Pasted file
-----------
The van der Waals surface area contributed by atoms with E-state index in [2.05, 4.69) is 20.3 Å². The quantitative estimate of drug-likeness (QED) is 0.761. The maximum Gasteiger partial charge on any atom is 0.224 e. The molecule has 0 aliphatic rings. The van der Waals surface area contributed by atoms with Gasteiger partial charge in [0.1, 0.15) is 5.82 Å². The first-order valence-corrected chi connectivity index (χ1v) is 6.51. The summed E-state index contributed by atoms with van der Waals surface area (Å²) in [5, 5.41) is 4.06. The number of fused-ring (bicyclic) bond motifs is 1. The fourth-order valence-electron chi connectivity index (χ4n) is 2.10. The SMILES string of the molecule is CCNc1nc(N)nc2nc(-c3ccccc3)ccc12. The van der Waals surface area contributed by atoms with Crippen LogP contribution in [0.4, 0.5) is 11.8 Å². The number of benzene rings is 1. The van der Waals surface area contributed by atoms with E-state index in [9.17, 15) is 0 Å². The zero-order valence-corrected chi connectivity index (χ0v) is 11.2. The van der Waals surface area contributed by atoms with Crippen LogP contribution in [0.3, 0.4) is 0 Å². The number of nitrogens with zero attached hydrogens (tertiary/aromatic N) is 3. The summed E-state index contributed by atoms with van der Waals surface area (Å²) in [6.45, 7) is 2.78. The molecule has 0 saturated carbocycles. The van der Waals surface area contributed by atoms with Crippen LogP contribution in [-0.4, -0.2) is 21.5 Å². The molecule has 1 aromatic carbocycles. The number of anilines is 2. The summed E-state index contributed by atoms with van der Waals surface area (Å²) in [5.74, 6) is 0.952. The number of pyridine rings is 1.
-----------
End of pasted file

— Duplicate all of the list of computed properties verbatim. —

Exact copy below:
The van der Waals surface area contributed by atoms with E-state index in [2.05, 4.69) is 20.3 Å². The quantitative estimate of drug-likeness (QED) is 0.761. The maximum Gasteiger partial charge on any atom is 0.224 e. The molecule has 0 aliphatic rings. The van der Waals surface area contributed by atoms with Gasteiger partial charge in [0.1, 0.15) is 5.82 Å². The first-order valence-corrected chi connectivity index (χ1v) is 6.51. The summed E-state index contributed by atoms with van der Waals surface area (Å²) in [5, 5.41) is 4.06. The number of fused-ring (bicyclic) bond motifs is 1. The fourth-order valence-electron chi connectivity index (χ4n) is 2.10. The SMILES string of the molecule is CCNc1nc(N)nc2nc(-c3ccccc3)ccc12. The van der Waals surface area contributed by atoms with Crippen LogP contribution in [0.4, 0.5) is 11.8 Å². The number of benzene rings is 1. The van der Waals surface area contributed by atoms with E-state index in [9.17, 15) is 0 Å². The zero-order valence-corrected chi connectivity index (χ0v) is 11.2. The van der Waals surface area contributed by atoms with Crippen LogP contribution in [0.3, 0.4) is 0 Å². The number of nitrogens with zero attached hydrogens (tertiary/aromatic N) is 3. The summed E-state index contributed by atoms with van der Waals surface area (Å²) in [6.45, 7) is 2.78. The molecule has 0 saturated carbocycles. The van der Waals surface area contributed by atoms with Crippen LogP contribution in [-0.4, -0.2) is 21.5 Å². The molecule has 1 aromatic carbocycles. The number of anilines is 2. The summed E-state index contributed by atoms with van der Waals surface area (Å²) in [5.74, 6) is 0.952. The number of pyridine rings is 1.